One of my blog’s occasional readers and a friend of mine from a neighboring congregation I sometimes visit to speak at asked me about a particular topic that the Bible does not speak much about in detail, and that is what will ordinary worship practices look like in the Millennium? That is a question that is difficult to answer for sure, so let us conduct our study in the following way. First, we will give a brief discussion of those things that we know will be the case from what we read in the Bible about the Millennium, and then we will offer a discussion of what religious practices will be on the small and local level that is based on previous biblical analogues, with the note that we are speaking of possibilities and certainly not about certainties here.
When we look at what we know from the Bible about the worship practices in the Millennium, we have far more information about the temple and its worship system than we do about any other aspect. From places like Ezekiel 44, we have information about the priests and Levites and their service in the temple service. The first few verses of Ezekiel 45 show what land is set aside for the support of those priests and Levites who are involved in the temple service. Ezekiel 46 discusses that the people of the land (from how far away?) will worship in the Temple on the Sabbaths, the New Moons, as well as Holy Days, with a detailed way of moving people through the temple for sacrifices in an efficient manner.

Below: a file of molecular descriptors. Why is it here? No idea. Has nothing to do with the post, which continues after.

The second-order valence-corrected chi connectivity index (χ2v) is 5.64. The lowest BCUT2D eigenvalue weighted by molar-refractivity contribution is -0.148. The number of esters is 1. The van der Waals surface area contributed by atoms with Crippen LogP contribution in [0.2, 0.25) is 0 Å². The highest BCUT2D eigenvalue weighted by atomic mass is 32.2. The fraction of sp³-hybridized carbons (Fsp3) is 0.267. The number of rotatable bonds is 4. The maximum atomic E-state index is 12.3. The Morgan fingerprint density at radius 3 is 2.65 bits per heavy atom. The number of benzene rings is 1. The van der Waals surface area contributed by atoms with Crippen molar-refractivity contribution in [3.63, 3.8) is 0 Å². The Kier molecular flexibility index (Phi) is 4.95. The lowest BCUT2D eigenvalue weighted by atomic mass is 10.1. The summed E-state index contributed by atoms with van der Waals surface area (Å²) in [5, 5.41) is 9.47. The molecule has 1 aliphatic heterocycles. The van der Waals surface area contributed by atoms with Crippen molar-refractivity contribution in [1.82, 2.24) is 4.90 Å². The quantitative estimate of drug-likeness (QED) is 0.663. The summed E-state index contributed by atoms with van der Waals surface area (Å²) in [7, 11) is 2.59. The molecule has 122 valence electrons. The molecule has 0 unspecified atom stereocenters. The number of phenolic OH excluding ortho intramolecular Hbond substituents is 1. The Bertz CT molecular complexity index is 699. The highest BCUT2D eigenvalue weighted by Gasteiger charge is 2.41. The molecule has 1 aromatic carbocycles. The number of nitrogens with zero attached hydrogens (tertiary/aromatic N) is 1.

Given that we do not have details of Levitical cities nor of any indication about what sort of public architecture will be present in millennial cities, what sort of possibilities exist for worship? There could be a centralized system of worship based around the temple because that is where the priests and Levites will be focused, with weekly worship in Israel being focused on the millennial temple, from what we see in the last few chapters of Ezekiel. There could be systems of synagogues or churches as have been common in Second Temple Judaism and both Judaism and Christianity after that, but there are going to be clear differences with the revival of a strong priesthood and Levitical community willing and able to teach. The role of parents in teaching their children is also a strong possibility as well, given the frequent biblical discussion of the role of parents in education and the fact that the Bible is clear that people will see their teachers rather than see their teachers in a corner (see Isaiah 30:20-21). It is likely that religious instruction will come from a variety of harmonious sources, whatever else can be said about it.